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If my application starts, I check first if there is already an instance of the app and if yes, I give focus to the running instance and terminate the newly created process. I make this with a named pipe that is registered through WCF. That works fine so far.

Now my app will also be used in a terminal server environment. Is it right that named pipes are system wide, so that I must change the startup logic to not give focus to instances of other users (what certainly not will work but break my application) or does Terminal Server (2003R2) isolate WCF-Bindings for each TS-session?

I cannot access the productive environment yet, that’s why I post this question. Maybe someone can give me an answer to this question?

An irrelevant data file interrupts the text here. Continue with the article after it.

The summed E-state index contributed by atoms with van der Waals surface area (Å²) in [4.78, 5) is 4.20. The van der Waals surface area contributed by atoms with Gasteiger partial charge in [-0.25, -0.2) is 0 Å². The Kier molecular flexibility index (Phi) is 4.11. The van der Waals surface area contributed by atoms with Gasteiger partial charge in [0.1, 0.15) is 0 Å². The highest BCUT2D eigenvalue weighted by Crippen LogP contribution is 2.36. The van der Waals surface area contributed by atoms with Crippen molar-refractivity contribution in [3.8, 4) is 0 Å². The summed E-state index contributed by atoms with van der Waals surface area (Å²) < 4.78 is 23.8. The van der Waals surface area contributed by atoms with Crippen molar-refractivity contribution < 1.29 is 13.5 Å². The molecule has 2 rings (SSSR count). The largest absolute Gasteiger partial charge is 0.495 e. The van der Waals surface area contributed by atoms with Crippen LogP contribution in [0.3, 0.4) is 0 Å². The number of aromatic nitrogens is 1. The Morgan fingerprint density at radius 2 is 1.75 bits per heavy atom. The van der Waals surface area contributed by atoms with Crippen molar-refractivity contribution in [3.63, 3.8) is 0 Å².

Through another post I did concerning the app startup, I learned that there is a more convenient way to manage the single application startup using a Mutex, which can be used system wide or on a terminal session basis.

The question however is open anyhow and perhaps someone that has good WCF –knowledge can answer it. It would be interesting.

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up vote 7 down vote accepted

Named pipes are system-wide. There is no "Global" or "Local" prefix like there is for other kernel object types.

This is because named pipes are used as part of a network resource, e.g., myComputer\pipename. The objects that get "Global" and "Local" prefixes (events, semaphores, mutexes, timers, file mappings, and jobs) are scoped to the computer and cannot be accessed by another computer.

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